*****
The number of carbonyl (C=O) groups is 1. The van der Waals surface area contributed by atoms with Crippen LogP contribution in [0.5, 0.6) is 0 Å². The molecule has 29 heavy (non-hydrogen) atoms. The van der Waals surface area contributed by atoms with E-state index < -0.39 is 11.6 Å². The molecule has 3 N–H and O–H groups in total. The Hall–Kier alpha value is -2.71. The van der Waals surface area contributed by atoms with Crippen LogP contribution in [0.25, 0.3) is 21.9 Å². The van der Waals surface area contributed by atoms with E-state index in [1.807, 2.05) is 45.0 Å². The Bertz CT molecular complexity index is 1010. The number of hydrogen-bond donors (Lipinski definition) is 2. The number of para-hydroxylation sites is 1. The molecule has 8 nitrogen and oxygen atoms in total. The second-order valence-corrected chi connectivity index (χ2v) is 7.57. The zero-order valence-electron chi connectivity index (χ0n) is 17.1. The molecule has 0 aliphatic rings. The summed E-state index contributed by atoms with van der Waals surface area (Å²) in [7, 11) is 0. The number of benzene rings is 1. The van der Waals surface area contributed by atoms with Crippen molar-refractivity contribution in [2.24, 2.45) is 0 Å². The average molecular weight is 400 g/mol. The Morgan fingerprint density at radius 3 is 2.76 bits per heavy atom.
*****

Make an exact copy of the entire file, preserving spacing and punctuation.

The number of carbonyl (C=O) groups is 1. The van der Waals surface area contributed by atoms with Crippen LogP contribution in [0.5, 0.6) is 0 Å². The molecule has 29 heavy (non-hydrogen) atoms. The van der Waals surface area contributed by atoms with E-state index < -0.39 is 11.6 Å². The molecule has 3 N–H and O–H groups in total. The Hall–Kier alpha value is -2.71. The van der Waals surface area contributed by atoms with Crippen LogP contribution in [0.25, 0.3) is 21.9 Å². The van der Waals surface area contributed by atoms with E-state index in [1.807, 2.05) is 45.0 Å². The Bertz CT molecular complexity index is 1010. The number of hydrogen-bond donors (Lipinski definition) is 2. The number of para-hydroxylation sites is 1. The molecule has 8 nitrogen and oxygen atoms in total. The second-order valence-corrected chi connectivity index (χ2v) is 7.57. The zero-order valence-electron chi connectivity index (χ0n) is 17.1. The molecule has 0 aliphatic rings. The summed E-state index contributed by atoms with van der Waals surface area (Å²) in [7, 11) is 0. The number of benzene rings is 1. The van der Waals surface area contributed by atoms with Crippen molar-refractivity contribution in [2.24, 2.45) is 0 Å². The average molecular weight is 400 g/mol. The Morgan fingerprint density at radius 3 is 2.76 bits per heavy atom.